By Lydia Kukua Asamaoh, GNA
Accra, Jan. 18, GNA - The Government has been urged to ensure that Ghanaian farmers get their farm produce to the right market to enable them to earn acceptable rates on their investment.
Government was also asked to rehabilitate or construct bad roads that inhibit the transportation of food from the farms to the market centres, aside all other good interventions like the Planting for food and jobs that was boosting the agriculture sector.
The call was part of a recommendation of a study undertaken by the University of Ghana, on the “Ghanaian Food Systems” aimed towards finding out the contributions of the Ghanaian small-holder farmer towards food security in the country.
The findings indicated that the small-holder farmer in Ghana contributes about 80 per cent of all food produce in the country in spite of their challenges, that included poor access to market, bad prices, poor road network to transport farm produce as well as the use of primitive strategy in farming.
It also revealed that many of the small-holder farmers had generally low level educational background.
The findings of the study was presented together by Professor Joseph Kofi Teye and Professor Joseph Awetori Yaro, Senior lecturers at the University of Ghana, at a stakeholders’ workshop in Accra, dubbed: “Improving Food and Nutrition Security in Ghana from a Food Systems Approach”.
The study became the main issue of discussions at the workshop that was organised by the Ministry of Foreign Affairs of the Netherlands, in collaboration with the Netherlands Organisation for Scientific Research, and the Food & Business Knowledge Platform (F&BKP), one of the five Knowledge Platforms for global development set up by the Dutch Ministry of foreign Affairs in 2013.
Speaking to the Ghana News Agency on the side-lines of the Workshop, Prof Teye explained that the study, commissioned by the Open Society Initiative for West Africa (OSIWA) and Peasant Farmers Association of Ghana, was carried out last year in the whole country under the Coastal, the Forest belt and the Savanna Zones.
He emphasized the need for government to critically look at the market segment of food production, which he said, was very important in the value chain, adding that, the local buyers and middlemen or agents still fix prices of the produce to the disadvantage of the farmers.
Prof Teye said government should also expand and duplicate mechanisation of agriculture to help increase farm worker productivity, especially in the Northern zone, which mostly depend on mechanisation for their farming activities.
Prof Yaro on his part, noted that, the crop system in Ghana was encouraging as the agriculture sector had been revamped over the years, and farmers continuing to produce mostly maize, groundnut, soya beans and oil palm, among others.
He however said there was the need for more efficient food systems and called for a pro-small-holder policy that aims at bringing the government players and the private sector together to attain food sufficiency and quality nutritional food for the people.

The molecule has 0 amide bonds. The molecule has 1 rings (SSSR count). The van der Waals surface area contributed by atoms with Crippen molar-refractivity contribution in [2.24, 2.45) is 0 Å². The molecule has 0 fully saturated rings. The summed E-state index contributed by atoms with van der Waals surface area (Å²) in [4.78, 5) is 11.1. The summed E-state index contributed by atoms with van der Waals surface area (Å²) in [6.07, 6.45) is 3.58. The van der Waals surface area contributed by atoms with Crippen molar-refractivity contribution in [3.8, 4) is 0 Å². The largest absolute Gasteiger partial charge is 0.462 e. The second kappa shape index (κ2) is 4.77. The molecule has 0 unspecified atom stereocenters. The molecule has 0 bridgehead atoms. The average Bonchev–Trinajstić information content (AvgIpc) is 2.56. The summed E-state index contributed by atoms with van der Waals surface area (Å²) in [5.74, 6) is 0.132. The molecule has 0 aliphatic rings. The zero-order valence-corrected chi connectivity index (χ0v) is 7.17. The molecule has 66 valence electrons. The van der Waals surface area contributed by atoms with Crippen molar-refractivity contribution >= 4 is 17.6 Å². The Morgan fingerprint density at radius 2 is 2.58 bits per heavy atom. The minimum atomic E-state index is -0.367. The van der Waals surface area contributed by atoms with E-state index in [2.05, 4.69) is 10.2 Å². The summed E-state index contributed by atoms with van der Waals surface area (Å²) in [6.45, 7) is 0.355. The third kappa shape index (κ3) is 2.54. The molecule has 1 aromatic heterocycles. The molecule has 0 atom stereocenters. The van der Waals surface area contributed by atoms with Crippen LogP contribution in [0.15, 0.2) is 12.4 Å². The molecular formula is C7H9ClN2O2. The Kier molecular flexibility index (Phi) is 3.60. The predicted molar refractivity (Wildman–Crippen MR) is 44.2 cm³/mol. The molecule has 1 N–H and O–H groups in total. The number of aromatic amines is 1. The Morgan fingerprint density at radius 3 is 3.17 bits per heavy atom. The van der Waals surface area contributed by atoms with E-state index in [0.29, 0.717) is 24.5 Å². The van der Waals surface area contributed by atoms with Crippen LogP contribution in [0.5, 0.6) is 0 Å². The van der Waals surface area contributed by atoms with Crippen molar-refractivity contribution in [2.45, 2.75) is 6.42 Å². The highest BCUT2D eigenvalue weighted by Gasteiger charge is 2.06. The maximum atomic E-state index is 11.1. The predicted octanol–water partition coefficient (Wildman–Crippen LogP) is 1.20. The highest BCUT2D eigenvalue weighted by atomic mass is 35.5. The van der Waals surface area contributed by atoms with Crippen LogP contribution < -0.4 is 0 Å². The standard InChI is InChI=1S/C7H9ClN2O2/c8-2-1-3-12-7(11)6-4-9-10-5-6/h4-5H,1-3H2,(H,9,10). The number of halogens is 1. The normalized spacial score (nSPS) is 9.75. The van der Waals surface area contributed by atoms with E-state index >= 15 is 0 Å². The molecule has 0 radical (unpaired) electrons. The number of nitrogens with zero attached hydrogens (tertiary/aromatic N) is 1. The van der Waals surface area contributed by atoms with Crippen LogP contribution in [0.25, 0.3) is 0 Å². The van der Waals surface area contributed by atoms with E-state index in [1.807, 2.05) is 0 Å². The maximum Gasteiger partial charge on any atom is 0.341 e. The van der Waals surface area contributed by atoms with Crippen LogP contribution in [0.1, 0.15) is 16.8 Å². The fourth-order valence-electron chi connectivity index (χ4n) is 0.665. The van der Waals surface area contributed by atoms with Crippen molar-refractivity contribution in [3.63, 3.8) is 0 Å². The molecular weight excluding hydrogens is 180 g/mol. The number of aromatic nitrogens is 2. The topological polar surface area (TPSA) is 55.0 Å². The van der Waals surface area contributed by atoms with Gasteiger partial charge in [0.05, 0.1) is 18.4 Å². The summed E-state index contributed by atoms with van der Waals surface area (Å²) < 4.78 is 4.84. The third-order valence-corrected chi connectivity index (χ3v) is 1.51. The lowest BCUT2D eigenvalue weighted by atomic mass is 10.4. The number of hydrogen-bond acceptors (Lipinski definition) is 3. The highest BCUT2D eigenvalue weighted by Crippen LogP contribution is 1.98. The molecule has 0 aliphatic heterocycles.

Prof Yaro said agriculture production had a very bright future because of the huge population that is involved, adding that, food distribution continues to evolve around different actors, especially the middlemen and agents, who buys the food and supply to the consumers.
Professor Lauren Klerkx of the Wageningen University, the Netherlands, said it was important for every nation to pay attention to the food systems, which included growing, processing, distribution, costing and disposing of foods through the provisions of inputs and into waste recycling.
He said the University was therefore collaborating with Ghana and other agencies to help improve the sector, which also involves the fishing sector.
Mrs Faustina Vimariba, Greater Accra Regional Nutritional Health Officer, Ghana Health Service, said the Service was collaborating with the Ghana Education Service to update the curricular on learning and teaching of nutrition in schools to help students understand and adopt healthy eating to improve the nutritional status of the people, especially children, many of who were malnourished because of their bad eating habits.
Ms Vanessa Nigten, of the F&BKP said the workshop was to enable participants from the research institutions, academia, civil society, scientists’ among others, to discuss how to help improve food security in Ghana.
The workshop was also to deliberate on how Ghanaian consumers could access sufficient various quality food that was in accordance with their dietary wishes and health needs, and the drivers of change that were needed to achieve them sustainably.
The participants discussed possible directions for solutions by exchanging ideas on various issues including local, regional, global trade, innovation, marketing, land rights, population, transport, values, and informal markets wages.
Other issues discussed were agriculture, foreign direct investments, seasonality, consumer demands, food safety, and the ecological food print.